Life 2.0′s IPPI (Intellectual Property, Privacy and Identity) symposium will kick off with a rousing panel discussion on Opensource, IP and Privacy in Virtual Worlds — including special guest Eben Moglen, Director, Chair and Chief Counsel of the Software Freedom Law Center. Moglen, professor of law and legal history at Columbia, is a pioneer of the opensource movement, former general counsel for the Free Software Foundation, and one of the architects of version 3 of the GNU GPL.

The panel (still growing!) will be moderated by Tish Shute (Tara5 Oh), who blogs on virtual worlds (hey that’s me!), and CMP’s John Jainschigg (John Zhaoying).

Also see, A Conversation with Eben Moglen on Second Life.

There will be a Data Viz panel at Life 2.0, Monday, March 17th, 2pm to 3pm PST, organized by Melanie Swan (more on this soon). See the impressive list of data visualization tools that SL Data Viz project has already gathered together below.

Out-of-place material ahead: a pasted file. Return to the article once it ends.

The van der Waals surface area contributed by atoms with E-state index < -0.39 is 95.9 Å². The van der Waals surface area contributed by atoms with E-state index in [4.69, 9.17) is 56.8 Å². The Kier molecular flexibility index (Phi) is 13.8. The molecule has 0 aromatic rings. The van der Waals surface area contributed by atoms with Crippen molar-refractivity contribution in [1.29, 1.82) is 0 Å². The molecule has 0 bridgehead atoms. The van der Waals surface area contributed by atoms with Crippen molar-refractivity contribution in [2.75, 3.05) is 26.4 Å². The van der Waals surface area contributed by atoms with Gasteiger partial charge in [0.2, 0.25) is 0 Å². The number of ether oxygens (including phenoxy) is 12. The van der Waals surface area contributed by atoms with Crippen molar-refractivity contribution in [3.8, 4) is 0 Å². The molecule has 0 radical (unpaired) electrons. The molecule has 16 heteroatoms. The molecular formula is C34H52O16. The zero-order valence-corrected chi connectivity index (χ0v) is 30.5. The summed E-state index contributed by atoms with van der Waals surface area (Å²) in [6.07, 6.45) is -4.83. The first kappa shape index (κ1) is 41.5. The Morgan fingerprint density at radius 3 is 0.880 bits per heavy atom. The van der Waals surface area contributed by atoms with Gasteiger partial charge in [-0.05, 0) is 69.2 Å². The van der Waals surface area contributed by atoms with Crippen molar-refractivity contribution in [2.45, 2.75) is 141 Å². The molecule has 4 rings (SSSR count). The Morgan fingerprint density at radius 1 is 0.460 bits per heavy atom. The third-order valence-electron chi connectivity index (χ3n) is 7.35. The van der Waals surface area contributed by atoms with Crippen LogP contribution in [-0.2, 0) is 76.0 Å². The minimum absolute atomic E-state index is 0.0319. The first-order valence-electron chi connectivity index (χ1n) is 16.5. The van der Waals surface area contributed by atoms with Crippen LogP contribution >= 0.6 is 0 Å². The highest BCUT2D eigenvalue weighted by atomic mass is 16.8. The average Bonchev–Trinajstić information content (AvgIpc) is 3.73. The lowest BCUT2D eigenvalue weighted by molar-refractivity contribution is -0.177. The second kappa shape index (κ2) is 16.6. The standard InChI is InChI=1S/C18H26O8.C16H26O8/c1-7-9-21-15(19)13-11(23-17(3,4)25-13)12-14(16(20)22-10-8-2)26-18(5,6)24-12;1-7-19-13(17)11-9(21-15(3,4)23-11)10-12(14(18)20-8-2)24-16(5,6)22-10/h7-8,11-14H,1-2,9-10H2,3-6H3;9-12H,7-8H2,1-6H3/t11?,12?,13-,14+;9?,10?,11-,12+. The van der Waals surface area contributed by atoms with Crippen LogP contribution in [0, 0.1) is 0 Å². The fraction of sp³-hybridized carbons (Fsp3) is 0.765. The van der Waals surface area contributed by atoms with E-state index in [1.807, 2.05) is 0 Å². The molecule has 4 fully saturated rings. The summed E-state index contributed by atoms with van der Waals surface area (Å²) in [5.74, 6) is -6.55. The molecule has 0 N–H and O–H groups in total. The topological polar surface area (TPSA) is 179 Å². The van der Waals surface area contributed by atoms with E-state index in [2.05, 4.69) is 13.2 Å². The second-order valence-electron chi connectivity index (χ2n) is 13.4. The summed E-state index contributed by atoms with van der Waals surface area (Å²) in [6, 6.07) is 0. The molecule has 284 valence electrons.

Directory of Data Visualization Tools in SL:

(excerpted from the sldataviz wiki)

Interactive Data Exhibits:

  • Embodiment Island Data Visualization Exhibit Hall, SLurl, contact Mark Dubin/ThreeDee Shepherd to exhibit material
  • NOAA real-time U.S. weather sim, SLurl
  • Daden Prime real-time U.K. weather sim, SLurl
  • Daden Prime real-time LAX Air Traffic Data, SLurl

Tools – scientific:

  • CAIA – Cheminformatic Assisted Image Array visualization laboratory. Status: Available to view (Gus Rosania/Caia Alter), SLurl
  • Hiro’s Molecule Rezzer – Rezzes molecules from a notecard. Status: OpenSLedware. (Andrew Lang/Hiro Sheridan) ONREZ SLurl